It is these compromises though that takes you to the “slippery slope” theory and the main deterrent to any meaningful debate on the regulation of guns. As I said, I respect the right of any American to own a gun, but I also favor heavy regulation, to make the product safer. Let’s face it, guns are dangerous and just like cars, pharmaceuticals, recreational toys, alcohol and endless other things we use that are considered dangerous, we have laws regulating their use. We have more laws regulating the safety of children’s toys than we do guns. We don’t give driver’s licenses to blind people or allow drunks to drive, do we? Of course not, because they will kill someone in such a dangerous thing as a car. And a car is not meant for killing, a gun is! Of course, we do not have the National Automobile Association or Toy Manufacturers claiming that ANY regulation of their dangerous product is just the first step down some imaginary “slippery slope” that will ultimately lead to the taking away your constitutional right. If legislators ever try to remove that from the constitution, something I have never heard discussed, THEN you need to be concerned. The constitution and the Supreme Court have clearly stated, that right still exists, so there is no slippery slope, short of a constitutional amendment. Anti-gun people, don’t hold your breath for that.
If we can get past that ridiculous argument, perhaps we can begin to look at how guns can be made safer, put together a real regulatory process and begin to reduce the level of violent crime in the US. A good place to start would be to recognize that along with rights, come responsibilities. Making gun owners responsible for any crime committed with their gun would go a long way toward forcing gun owners to keep guns safely locked away. Perhaps gunsafe ownership should be required before you can purchase a gun. The recent shooting in Connecticut is just one example of where someone left guns available for a sick person to use in a deadly shooting. If that man’s mother, a victim as well as the owner of the guns, had thought she would go to jail if those guns were used in a crime, she would have been many times more likely to have had those guns out of the reach of her sick son. It is about personal responsibility and I think most agree on that. Make people responsible, don’t ask them to be, period.
The only way to do that is with a heavy regulatory process and one controlled by the state. Buying a gun and the registration of that gun should be from the same agency. This is for many reasons, efficiency and cost being at the top of the list. Many states require alcohol to be purchased from state stores, so too should the purchase of weapons and ammunition. Allowing guns to be sold at gun shows and discount stores, where the guy on the other side of the counter is getting a commission or hates gun regulation in general, is how we got to the point we are in now. Perhaps all gun manufacturers should be required to make available their products via order from the states, where a properly trained person will do a real check to assure you are eligible and trained to own your gun when it arrives. That gun’s registration and identification mechanisms are recorded so that should the gun be used in a crime, it could easily be identified and traced back to the owner where they could be held accountable or possibly help resolve a crime and who knows how many future crimes in the process. Gun owners would likely get a larger pool of weapons to choose from since they are buying direct from all the manufacturers, probably dropping the cost by leaving out the middle man and his profit, but more importantly, not limiting their gun ownership ability, but increasing it. Own as many as you want to be responsible for, just help make sure the product is safe for others.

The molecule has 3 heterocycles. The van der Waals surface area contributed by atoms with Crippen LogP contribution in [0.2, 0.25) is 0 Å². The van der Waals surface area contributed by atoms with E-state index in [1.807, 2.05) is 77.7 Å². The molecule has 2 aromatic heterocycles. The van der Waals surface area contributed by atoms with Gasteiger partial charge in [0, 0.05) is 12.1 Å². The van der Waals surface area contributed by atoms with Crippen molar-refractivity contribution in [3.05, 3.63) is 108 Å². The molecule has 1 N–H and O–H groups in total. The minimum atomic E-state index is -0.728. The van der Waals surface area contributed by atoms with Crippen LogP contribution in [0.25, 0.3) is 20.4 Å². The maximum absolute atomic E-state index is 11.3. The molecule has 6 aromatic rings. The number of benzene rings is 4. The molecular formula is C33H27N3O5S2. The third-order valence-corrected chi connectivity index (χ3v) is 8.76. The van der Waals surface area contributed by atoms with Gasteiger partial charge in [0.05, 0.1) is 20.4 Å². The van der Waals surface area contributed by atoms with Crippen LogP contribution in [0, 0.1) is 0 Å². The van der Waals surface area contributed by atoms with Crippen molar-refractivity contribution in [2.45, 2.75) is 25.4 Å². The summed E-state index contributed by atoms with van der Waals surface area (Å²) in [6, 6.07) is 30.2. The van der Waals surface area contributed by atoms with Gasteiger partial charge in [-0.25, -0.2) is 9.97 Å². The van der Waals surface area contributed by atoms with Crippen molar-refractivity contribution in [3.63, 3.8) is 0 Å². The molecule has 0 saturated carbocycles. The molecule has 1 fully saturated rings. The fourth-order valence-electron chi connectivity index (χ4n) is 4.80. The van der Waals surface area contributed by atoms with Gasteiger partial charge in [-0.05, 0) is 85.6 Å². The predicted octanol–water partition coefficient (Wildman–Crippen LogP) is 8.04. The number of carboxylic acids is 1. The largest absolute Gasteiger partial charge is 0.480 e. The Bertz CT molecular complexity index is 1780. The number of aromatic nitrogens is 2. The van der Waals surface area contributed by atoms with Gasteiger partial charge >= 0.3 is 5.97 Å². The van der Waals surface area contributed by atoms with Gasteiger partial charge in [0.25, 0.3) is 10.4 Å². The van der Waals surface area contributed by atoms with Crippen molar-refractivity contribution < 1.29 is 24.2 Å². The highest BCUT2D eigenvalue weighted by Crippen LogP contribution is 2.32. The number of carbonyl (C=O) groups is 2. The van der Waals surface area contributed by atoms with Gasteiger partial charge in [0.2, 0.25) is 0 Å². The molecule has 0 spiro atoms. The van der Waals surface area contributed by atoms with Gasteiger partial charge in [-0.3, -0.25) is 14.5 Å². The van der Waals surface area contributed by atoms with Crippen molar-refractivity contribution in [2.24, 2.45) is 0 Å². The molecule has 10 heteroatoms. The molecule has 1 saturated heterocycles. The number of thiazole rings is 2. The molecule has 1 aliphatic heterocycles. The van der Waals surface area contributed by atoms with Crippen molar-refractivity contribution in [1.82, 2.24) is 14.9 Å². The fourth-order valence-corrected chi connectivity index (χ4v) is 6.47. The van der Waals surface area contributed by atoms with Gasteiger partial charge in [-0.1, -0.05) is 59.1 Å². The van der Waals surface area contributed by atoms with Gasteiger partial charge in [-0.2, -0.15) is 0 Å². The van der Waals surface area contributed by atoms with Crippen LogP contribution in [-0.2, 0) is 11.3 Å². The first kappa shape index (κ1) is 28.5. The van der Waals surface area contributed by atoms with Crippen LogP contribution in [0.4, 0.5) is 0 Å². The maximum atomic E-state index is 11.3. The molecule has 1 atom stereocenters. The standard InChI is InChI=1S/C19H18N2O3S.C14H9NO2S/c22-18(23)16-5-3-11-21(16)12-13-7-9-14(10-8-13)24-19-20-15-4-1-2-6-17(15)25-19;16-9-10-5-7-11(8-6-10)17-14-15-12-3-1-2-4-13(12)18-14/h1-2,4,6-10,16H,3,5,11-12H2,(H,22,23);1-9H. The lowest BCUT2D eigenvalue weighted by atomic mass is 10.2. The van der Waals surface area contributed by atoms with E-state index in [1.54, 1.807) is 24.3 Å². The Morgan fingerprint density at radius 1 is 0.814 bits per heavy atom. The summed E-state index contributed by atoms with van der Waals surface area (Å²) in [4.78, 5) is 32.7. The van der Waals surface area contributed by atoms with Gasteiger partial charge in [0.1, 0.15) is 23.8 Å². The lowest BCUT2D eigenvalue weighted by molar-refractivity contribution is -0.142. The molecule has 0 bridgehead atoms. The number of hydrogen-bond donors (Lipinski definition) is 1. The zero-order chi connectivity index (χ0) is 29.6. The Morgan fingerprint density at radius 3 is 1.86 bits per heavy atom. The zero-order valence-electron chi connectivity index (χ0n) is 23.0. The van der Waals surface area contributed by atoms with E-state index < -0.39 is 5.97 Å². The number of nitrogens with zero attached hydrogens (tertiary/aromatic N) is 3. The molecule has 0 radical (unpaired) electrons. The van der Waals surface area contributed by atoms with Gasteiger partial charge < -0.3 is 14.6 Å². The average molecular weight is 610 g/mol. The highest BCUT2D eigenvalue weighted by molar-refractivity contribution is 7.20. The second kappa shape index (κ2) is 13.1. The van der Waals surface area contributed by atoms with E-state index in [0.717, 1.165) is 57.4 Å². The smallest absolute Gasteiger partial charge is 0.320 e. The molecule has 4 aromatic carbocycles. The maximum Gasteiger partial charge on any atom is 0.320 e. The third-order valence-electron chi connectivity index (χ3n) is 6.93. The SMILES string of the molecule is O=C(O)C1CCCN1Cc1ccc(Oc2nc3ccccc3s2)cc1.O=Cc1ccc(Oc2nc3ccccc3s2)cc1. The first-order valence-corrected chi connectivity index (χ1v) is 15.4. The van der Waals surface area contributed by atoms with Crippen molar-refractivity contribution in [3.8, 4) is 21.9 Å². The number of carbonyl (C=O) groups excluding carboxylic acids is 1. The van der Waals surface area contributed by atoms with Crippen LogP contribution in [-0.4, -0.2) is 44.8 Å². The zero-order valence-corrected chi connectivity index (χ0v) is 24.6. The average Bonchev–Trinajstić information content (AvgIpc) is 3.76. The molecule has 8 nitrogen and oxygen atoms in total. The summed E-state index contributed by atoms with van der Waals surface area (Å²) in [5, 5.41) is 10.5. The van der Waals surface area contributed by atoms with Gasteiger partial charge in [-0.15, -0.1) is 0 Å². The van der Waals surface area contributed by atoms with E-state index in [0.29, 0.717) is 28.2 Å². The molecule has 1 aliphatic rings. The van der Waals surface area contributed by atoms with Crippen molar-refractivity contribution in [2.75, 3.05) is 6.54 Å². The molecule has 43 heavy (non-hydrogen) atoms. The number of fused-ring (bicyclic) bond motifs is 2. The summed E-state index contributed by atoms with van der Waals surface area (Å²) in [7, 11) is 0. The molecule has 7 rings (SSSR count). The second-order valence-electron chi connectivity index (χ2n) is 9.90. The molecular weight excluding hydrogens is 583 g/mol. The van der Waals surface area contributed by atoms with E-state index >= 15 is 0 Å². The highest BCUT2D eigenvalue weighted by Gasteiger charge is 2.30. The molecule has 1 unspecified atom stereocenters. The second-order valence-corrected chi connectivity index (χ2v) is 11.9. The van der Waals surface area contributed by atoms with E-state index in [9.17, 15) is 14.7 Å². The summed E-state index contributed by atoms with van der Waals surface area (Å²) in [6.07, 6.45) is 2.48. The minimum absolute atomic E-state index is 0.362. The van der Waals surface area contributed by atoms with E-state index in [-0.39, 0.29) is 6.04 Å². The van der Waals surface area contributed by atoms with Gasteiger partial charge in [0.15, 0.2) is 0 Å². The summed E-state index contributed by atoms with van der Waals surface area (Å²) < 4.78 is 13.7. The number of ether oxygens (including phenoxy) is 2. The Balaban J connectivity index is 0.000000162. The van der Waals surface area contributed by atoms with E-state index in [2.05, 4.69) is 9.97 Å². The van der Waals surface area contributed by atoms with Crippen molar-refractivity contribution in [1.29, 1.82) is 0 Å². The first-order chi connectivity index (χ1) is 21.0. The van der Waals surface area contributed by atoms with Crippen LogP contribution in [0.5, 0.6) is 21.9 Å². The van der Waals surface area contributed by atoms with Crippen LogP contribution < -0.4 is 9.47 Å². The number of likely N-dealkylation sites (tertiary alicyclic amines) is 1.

Finally, for those out there who will argue that because they do not trust the government enough to allow them to oversee the regulatory process, and I do know that number is very small, I would just say you should not live in a country you do not trust to keep you safe. Move and please, not to Mexico! You might find it hard to find a place that will welcome you with your guns since almost all civilized countries in the world have much more restrictive gun laws than the US but I’m sure you will find a place where you can be “free”. That or allow your paranoia to overcome your good sense and just shoot it out with the untrustworthy government. Just do one or the other and get out of the way of sensible gun ownership.
Having said all that, a national discussion on this issue is needed and needed very quick. That discussion should include respect for the tradition and history of guns in our culture and directed toward keeping them accessible, but not the threat to public safety that they have become. This discussion needs to be resolved to the fact that ONLY regulatory action is the solution and that all new laws not stop in any way, our constitutional right to own guns.
In the interim, I think I’ll stay away from the shooting gallery and watch kids play with soccer balls and bicycles. My guess is my friend will soon figure out his laser tag is not welcome in Mexico and I am not sure if that is really a good or a bad thing. I do know that I enjoy living in a country where I can walk to my car in a dark mall parking lot or use an ATM at night, without looking over my shoulder or even thinking to do so. Violent crime is not anything I worry about here, at least not until I get on a plane to go back to the US. And I think one of the reasons I don’t have to worry, is also one of the reasons my friends laser tag business will never get started here. Viva Mexico!